God is my EMT
Those first on the scene to provide assistance to a ravished Japan were motivated by compassion and concern for their fellow human beings. But as the dust settles, both literally and figuratively, adherents to the evangelical “shock doctrine” are descending, equipped with opportunism and radicalism. Described by Naomi Klein in her book of the same name, “shock doctrine” refers to the effort to dominate the world through the exploitation of disaster-shocked people and countries.
David Barton, revisionist historian for the Fundamentalist Religious Right and Dominionists, wouldn’t know genuine scholarship if it slapped him in the face (and it probably has). He and his fellow travelers can already be heard in a number of venues, not the least of which is Fox News.
Glenn Beck, with his usual diarrhea of the mouth and constipation of the brain, spouts all manner of “religious” idiocy on a regular basis. Others, like Jan Markell, founder of the messianic Olive Tree Ministry, herald their evangelistic opportunity with statements such as, “We’d all like to think that the nation of Japan would turn and repent as a result of what happened. [While] we know that won’t happen, we know individuals will.”
Markell is never satisfied to allow others their fundamental freedom of religion (or freedom from). The primary mission of her Olive Tree Ministry is assisting local Baptist churches in reaching Jews for Christ; to see those Jews saved, baptized, and actively serving in local Baptist churches.
“Because the Japanese people shun God in terms of their faith and follow idol worship, atheism, and materialism, it makes me wonder if this was not God’s warning to them,” Rev. David Yonggi Cho of South Korea’s Yoido Full Gospel Church, considered to be the world’s largest single congregation, told the online newspaper News Mission.
Dominionist Cindy Jacobs, ruminates that Japan’s disasters were caused by its adherence to “pagan” theologies. “The people of Asia have worshipped the dragon for 5,000 years…Let’s pray that the deep idolatry and the worship of hundreds of idols under the guise of Shintoism, Buddhism, and allegiances to being “sons of the dragon” will be broken and thousands will turn to the Lord.”
Jacobs, Markell and countless others are quite willing to insult the Japanese intellect because they cannot conceive of anything being superior to their beliefs.
While CRASH (Christian, Relief, Assistance, Support, & Hope) can be applauded for bringing in necessary supplies to those in need in Japan following their triple disaster, that’s not all they will be bringing.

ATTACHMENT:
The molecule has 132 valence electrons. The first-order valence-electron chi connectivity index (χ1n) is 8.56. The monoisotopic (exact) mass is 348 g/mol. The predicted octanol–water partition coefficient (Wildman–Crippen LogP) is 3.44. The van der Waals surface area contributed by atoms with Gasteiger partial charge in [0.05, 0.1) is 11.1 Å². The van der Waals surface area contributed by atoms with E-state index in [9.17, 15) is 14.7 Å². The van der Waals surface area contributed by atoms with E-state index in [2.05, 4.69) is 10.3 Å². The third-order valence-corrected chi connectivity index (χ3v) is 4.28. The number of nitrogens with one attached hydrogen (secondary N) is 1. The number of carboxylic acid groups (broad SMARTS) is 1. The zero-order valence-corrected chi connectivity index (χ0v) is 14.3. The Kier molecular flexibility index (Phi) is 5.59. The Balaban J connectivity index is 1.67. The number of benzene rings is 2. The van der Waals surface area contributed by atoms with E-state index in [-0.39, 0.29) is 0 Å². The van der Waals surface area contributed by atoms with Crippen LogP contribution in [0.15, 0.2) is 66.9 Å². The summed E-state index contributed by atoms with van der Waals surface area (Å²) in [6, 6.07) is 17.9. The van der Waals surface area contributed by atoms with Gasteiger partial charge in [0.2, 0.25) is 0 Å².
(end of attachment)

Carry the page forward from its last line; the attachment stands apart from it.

Evangelical Don K. Clements writes, “I don’t want to get ahead of God in this matter, but there is certainly the possibility that most of the people living in the affected areas – who already are seeing that their government has not been well enough organized to bring relief to the area, but these folks who love Jesus instead of the Buddha seem to really care – that many of these people and their descendants will come to know the reality of Jesus and through faith become his disciples.”
The Japanese are an extremely well-educated people and, thankfully, there education is mostly secular.
As reported in OpEdNews.com, “Most of the country believes in evolution and looks upon Christian scriptures as allegory and metaphor, as it would any religious system.” And “contrary to the belief of most Christians, Buddhism is not really a religion – at least not in the sense of placing gods or a God at its core. It is quite possible for a Christian to practice many tenets of Buddhism without becoming an apostate. Confucianism is a system of ethics and government. Both of these “religions” make up the bulk of Japanese philosophy and both aspire to the Golden Rule. As for the Shinto religion, it is ingrained into Japanese history and mythology and is coupled with Buddhist philosophy on spirituality.”
The Japanese help each other because it is the right thing to do; it is the human thing to do. They do it without strings attached. They do not do it for the opportunity to propagandize and proselytize. In the Japanese culture, there is no such thing as an evangelical shock doctrine.
Rational people and religious pluralists can only hope that the Japanese will not take the evangelical insult to their intelligence – and their culture – seriously.